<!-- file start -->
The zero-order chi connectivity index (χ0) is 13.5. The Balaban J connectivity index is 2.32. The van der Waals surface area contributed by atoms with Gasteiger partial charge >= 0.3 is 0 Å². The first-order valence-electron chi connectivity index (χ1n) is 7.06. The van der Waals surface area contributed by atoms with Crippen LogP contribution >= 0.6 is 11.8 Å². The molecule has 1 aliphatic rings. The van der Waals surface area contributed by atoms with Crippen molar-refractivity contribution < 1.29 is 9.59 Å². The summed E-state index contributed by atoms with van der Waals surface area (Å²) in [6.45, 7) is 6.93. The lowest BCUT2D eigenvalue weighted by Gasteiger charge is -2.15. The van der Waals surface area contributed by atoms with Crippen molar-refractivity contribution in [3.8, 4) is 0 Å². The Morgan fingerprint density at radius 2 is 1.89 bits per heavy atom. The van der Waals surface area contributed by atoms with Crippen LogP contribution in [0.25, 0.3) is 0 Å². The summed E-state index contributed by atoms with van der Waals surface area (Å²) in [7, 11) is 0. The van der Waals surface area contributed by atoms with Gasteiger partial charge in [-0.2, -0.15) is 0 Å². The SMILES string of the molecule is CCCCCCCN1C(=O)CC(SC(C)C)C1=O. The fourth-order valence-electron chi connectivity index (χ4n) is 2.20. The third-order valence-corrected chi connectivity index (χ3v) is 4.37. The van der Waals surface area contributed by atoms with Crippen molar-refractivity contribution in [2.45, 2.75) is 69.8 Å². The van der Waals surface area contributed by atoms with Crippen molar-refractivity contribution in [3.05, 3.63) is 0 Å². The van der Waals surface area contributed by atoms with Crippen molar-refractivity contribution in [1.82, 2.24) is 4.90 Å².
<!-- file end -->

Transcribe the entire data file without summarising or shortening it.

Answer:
The zero-order chi connectivity index (χ0) is 13.5. The Balaban J connectivity index is 2.32. The van der Waals surface area contributed by atoms with Gasteiger partial charge >= 0.3 is 0 Å². The first-order valence-electron chi connectivity index (χ1n) is 7.06. The van der Waals surface area contributed by atoms with Crippen LogP contribution >= 0.6 is 11.8 Å². The molecule has 1 aliphatic rings. The van der Waals surface area contributed by atoms with Crippen molar-refractivity contribution < 1.29 is 9.59 Å². The summed E-state index contributed by atoms with van der Waals surface area (Å²) in [6.45, 7) is 6.93. The lowest BCUT2D eigenvalue weighted by Gasteiger charge is -2.15. The van der Waals surface area contributed by atoms with Crippen molar-refractivity contribution in [3.8, 4) is 0 Å². The Morgan fingerprint density at radius 2 is 1.89 bits per heavy atom. The van der Waals surface area contributed by atoms with Crippen LogP contribution in [0.25, 0.3) is 0 Å². The summed E-state index contributed by atoms with van der Waals surface area (Å²) in [7, 11) is 0. The van der Waals surface area contributed by atoms with Gasteiger partial charge in [-0.2, -0.15) is 0 Å². The SMILES string of the molecule is CCCCCCCN1C(=O)CC(SC(C)C)C1=O. The fourth-order valence-electron chi connectivity index (χ4n) is 2.20. The third-order valence-corrected chi connectivity index (χ3v) is 4.37. The van der Waals surface area contributed by atoms with Crippen molar-refractivity contribution in [2.45, 2.75) is 69.8 Å². The van der Waals surface area contributed by atoms with Crippen molar-refractivity contribution in [3.05, 3.63) is 0 Å². The van der Waals surface area contributed by atoms with Crippen molar-refractivity contribution in [1.82, 2.24) is 4.90 Å².